This Is The End
Aldon James has officially left the building.
Mr. James, the National Arts Club’s disgraced former president of 25 years and notorious antique hoarder, was finally evicted from his 15 Gramercy Park South digs today.
The eviction brings an end to a very long, very strange saga involving dead birds, antique hoarding and rose-colored glasses.
According to an 18-month investigation by the Attorney General’s office, the three men stockpiled club apartments — below market value or for free — to allegedly hoard antiques they purchased on flea market sprees using club funds.
A warrant forced him and his twin brother John James as well as their friend Steven Leitner to vacate their club apartments by July 31.
They don’t look very good right now, but ten Gramercy Park apartments formerly controlled by ex-president Aldon James and his brother John will soon be returning to the market. Relatively soon, that is, following gut renovations that were much-needed after the apartments’ time in the hands of the two hoarders.
Last week, Real Estate Weekly reported that the National Arts Club had finally reached a settlement with the Attorney General’s office allowing it to tidy up the club’s governance, financial controls and the filthy apartments. Today a state appeals court upheld the National Arts Club’s decision to boot the James brothers, the New York Post reported.
“Why is there a line?” whined a young woman outside the National Arts Club last Wednesday. As she tapped a T-strapped heel against the pavement, a fake feather in her headband swayed slightly. “I’m a member. I’m not standing in this line,” she decreed loudly, excusing and pardoning her way uncouthly toward the front. As Read More
The National Arts Club sent out a press release today that sought to counter victorious statement made by former president Aldon James, and the document really reveals how contentious things have become in this case.
Wanted: Roommate for BRAND NEW PLUSH room in 160-year-old building, completely renovated. Right off Gramercy Park, located near two subway stops (NQR/L/456), tons of bars, farmers’ market, adjacent. Non-smoker/celebrity preferred. NO BIRDS. Price: $100 per square foot.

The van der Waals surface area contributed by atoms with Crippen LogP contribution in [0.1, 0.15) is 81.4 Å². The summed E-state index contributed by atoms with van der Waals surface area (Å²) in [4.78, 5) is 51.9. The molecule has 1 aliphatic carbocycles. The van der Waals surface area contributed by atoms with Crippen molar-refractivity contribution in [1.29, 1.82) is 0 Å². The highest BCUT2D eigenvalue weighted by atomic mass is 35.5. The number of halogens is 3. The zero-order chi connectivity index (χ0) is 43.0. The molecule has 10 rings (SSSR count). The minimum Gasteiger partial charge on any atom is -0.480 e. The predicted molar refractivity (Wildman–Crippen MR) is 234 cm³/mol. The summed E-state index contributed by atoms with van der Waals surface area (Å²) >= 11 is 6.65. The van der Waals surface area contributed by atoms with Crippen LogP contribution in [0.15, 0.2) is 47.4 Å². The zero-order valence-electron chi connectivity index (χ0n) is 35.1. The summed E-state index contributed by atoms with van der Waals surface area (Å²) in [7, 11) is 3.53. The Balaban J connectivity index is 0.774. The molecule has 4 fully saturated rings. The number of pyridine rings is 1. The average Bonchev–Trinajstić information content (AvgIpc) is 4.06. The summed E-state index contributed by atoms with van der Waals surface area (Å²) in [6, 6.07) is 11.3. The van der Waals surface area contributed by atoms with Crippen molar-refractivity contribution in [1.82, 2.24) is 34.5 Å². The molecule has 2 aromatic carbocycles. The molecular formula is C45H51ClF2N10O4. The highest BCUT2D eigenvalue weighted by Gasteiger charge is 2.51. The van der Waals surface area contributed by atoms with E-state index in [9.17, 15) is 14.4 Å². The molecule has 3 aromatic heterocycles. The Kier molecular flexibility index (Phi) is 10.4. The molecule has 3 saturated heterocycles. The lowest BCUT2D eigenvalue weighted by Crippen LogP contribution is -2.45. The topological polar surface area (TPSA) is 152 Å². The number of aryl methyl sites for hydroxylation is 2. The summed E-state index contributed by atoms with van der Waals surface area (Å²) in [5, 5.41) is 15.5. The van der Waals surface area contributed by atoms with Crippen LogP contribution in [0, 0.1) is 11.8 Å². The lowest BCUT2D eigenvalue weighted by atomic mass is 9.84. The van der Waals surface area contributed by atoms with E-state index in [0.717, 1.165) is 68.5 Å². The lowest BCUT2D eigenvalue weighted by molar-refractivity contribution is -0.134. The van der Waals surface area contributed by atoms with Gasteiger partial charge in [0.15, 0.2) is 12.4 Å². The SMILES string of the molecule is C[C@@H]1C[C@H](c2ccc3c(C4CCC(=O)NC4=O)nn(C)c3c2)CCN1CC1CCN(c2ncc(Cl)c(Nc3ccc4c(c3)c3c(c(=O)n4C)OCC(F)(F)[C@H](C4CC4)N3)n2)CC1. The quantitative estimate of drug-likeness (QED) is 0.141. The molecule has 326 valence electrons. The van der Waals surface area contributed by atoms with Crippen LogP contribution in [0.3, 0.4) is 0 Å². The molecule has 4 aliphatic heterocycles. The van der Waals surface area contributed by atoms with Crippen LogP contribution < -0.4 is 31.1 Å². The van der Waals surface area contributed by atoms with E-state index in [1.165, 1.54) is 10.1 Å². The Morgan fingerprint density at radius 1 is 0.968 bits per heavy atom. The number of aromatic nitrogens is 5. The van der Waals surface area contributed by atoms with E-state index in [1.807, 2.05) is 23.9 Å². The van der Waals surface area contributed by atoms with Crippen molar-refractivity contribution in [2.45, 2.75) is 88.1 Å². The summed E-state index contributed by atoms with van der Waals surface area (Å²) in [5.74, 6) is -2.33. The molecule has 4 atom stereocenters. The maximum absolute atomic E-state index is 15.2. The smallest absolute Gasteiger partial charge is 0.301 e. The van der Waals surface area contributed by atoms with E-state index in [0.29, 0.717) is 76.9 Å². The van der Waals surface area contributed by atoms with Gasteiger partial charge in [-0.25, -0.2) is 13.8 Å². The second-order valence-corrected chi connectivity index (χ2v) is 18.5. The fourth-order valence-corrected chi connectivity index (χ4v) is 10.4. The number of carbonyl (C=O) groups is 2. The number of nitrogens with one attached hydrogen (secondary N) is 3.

Joyce Carol Oates stuck close to her Princeton pals on Tuesday night, April 7, at the National Arts Club, where she was honored for her life’s work with a black-tie and lamb-chop dinner and the club’s hallowed Gold Medal of Honor.
Dressed in a frilly black camisole and a neon pink cardigan, the weightless and elegant 70-year-old author spent Read More
The National Arts Club was filled with balloon animals and art-world notables last night for the club’s Gold Medal of Honor awards presentation to artist Jeff Koons.
We asked about future plans for his work.
“I am always wanting to prove myself to myself,” he said, smiling. He wore a somewhat understated suit with a Read More
How much of the photographer’s art is catching a break and knowing what to do with it? On June 8, 1968, photojournalist Paul Fusco rode the funeral train carrying Robert F. Kennedy from New York to Washington DC. Fusco, then working for LOOK magazine, had been assigned to cover R.F,K.’s funeral at St. Patrick’s that Read More
On opening night of "No Why," a show of 50 photographs taken by Jean-Louis Blondeau of his friend, high-wire walker Philippe Petit, the National Arts Club was packed, uncomfortably, with attendees. Susan Sarandon was there, to introduce Mr. Blondeau in a speech. So were Tim Robbins, Cuba Gooding Jr. and the guy who replaced Jesse Read More